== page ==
I have now put up the most recent suffixes/particles word list. The current total word count (this includes affixes) is 398 (almost 400!). I also put up the suffix/particle list for english->minyeva, and the root word list for english->minyeva.
The most recent root word list has been put up. The most recent suffix/particle list will be up tomorrow. I also put up a page describing the phonology and phonotactics (the sounds and rules for possible words). I removed the link to the obsolete grammar page. Eventually I will create a page on syntax, when the dust settles.
*change (May 13): discovered the term 'phonotactics', and put the mislabeled morphology stuff in the phonology section.
I've somehow managed to keep up the interest in Minyeva, so the vocabulary and grammar rules are growing. Yay! I decided to take on the ominous task of translating the Babel Text (Genesis 11:1-9). It's basically the "standard" translation to judge conlangs by. It's the first true translation i've done with Minyeva, and it was quite a task. The NIV version isn't the most accurate, so i actually went more by the esperanto and german versions of the Babel Text at Langmaker. So, if you want to see the language in action, check out the Babel Text.
I have a bit of new words as a result of some translation exercises on the conlang list and of translating the Babel Text. However, i don't have enough time right now to put up the new words. Later, later... I'm not going to type up any grammar stuff until I iron out some details after translating things.
I have been working a lot on Minyeva in the last couple weeks. I decided to at least put up a couple word lists; the suffixes/particles and root words pages are up now. When i get the grammar ironed out I will create a reference grammar to put on this webpage.
I decided to rename the language from Malat to Minyeva because people never pronounced it right (they said "mallet" instead of "muh-lot", the way i intended it to be pronounced). The new name is less ambiguous to pronounce and sounds better anyway. I have left the name Malat in the old news postings.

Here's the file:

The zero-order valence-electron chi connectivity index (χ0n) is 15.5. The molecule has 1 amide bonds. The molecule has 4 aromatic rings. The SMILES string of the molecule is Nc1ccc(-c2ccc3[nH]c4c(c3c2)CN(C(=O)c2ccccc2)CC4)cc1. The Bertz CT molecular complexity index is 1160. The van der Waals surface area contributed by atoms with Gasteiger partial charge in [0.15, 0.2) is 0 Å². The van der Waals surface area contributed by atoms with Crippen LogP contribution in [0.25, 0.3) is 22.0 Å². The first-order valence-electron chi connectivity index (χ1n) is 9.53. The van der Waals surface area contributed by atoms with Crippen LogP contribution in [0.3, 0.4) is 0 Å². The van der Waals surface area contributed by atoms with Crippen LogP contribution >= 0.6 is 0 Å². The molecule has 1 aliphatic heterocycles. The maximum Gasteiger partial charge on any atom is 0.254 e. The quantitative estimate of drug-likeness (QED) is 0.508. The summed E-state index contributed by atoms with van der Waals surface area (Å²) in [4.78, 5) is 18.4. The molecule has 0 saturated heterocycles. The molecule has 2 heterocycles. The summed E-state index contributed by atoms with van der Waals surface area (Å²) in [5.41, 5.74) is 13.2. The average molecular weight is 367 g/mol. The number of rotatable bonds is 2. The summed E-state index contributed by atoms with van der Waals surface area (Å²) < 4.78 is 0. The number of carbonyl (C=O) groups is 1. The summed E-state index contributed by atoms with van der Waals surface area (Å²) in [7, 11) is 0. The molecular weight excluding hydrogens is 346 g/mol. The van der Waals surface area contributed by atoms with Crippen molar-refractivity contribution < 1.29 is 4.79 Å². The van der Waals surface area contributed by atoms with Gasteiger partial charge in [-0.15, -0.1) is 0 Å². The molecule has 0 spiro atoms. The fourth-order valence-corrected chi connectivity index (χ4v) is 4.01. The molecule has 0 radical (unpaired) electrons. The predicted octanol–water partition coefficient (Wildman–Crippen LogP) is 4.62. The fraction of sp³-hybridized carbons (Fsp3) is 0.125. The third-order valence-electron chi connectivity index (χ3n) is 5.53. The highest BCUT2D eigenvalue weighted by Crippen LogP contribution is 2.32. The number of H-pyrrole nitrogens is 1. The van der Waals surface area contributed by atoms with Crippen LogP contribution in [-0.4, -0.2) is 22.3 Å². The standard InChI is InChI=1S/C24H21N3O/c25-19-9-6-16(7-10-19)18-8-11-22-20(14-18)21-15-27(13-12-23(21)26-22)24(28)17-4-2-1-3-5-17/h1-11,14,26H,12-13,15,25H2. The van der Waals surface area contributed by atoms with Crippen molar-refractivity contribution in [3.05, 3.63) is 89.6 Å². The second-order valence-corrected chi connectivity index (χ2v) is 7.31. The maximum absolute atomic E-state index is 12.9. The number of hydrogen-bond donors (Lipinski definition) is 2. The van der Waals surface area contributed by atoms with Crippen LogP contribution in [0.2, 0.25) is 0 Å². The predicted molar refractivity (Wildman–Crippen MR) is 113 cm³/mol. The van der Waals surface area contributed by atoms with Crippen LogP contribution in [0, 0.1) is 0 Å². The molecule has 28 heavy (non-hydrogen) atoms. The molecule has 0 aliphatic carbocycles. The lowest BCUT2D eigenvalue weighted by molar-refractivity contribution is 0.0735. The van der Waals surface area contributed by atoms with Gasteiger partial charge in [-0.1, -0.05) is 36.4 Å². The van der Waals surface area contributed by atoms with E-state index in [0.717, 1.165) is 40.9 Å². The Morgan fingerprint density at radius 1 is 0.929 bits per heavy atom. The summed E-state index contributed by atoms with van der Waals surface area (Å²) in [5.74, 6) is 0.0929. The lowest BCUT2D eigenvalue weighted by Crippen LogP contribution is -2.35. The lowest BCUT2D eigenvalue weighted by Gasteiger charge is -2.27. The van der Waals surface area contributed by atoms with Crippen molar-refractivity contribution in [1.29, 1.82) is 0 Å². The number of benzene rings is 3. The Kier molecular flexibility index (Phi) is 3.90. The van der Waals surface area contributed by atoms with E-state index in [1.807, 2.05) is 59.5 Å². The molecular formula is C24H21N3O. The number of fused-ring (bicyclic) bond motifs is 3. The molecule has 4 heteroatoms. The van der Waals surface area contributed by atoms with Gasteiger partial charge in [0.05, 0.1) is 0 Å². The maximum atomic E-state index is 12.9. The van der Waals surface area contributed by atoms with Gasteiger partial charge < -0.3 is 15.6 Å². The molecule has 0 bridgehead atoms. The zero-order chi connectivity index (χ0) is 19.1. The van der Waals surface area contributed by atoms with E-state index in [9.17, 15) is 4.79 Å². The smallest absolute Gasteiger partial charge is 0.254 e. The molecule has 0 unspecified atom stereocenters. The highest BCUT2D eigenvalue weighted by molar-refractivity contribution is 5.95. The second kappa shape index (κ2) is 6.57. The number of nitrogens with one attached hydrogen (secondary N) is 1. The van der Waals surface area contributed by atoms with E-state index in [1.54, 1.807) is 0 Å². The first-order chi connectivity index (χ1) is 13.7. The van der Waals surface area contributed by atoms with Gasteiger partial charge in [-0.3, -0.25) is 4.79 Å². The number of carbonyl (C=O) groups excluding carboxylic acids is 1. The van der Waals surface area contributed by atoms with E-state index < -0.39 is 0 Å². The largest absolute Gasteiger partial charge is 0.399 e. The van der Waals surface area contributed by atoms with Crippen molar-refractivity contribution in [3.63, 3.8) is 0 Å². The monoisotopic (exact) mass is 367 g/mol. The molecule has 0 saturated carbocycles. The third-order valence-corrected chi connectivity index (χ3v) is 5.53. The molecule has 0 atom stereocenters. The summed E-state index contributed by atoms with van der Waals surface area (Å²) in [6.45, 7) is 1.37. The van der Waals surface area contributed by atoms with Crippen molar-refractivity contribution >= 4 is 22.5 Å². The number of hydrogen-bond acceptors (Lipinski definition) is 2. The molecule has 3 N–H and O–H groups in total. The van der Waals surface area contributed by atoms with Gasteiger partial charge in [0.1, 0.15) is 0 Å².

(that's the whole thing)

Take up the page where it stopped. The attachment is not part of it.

I have now taken a couple quarters more of linguistics classes and am now a lot more informed in the area of linguistics. This new knowledge will be infinitely helpful in developing Minyeva. A lot of stuff i was originally planning will prolly get scrapped or completely re-arranged. I prolly won't really begin development on Minyeva again until i've taken a couple more linguistics classes. If i am creating a bizarre language, i at least want it to be useable.
I updated the broken links on the link page and a couple broken links on this front page. Does anyone know what's up with Langmaker? It hasn't been updated in more than a year. It was one of the best conlang sites on the internet until it stopped being updated...
I have come to change some of my ideals regarding Malat. Originally I was going to make it the most logical language in existence. But then I started realizing that there's no real measure for logicalness in a language... you can only measure its regularity. But, sometimes regularity cuts down on the usefulness of a language: If similar concepts sound similar, then in suboptimal environments, they will get confused. For a language to be realistically useable, it needs to have built in redundancy. This seems to be the way that natural languages work.
Because of these new realizations, I will no longer consider Malat a logical language. This doesn't mean, however, that I'm abandoning it. It just means its purpose is different. Malat is a new way of thinking. It's construction is bizarre compared to most natural languages that I've seen. It will probably end up being one of the hardest languages to learn, not because of irregularities, but because of how much differently it has to be used than your native language. In the end, it might even be a useful tool to test the Sapir-Whorf hypothesis :)
Now for a bi-annual update... Since I have a little bit more time on my hands this summer, I have been putting in some work on Malat. I have misplaced a few of the papers that I had created while in Germany, and I can only find mostly older papers. To fix this problem I bought one of those empty books to write my stuff in. That way, I'll have all my permanent information in one place. I have decided on a new development process for the language now:
Stage 1: Preparation
- create list of meanings to create words for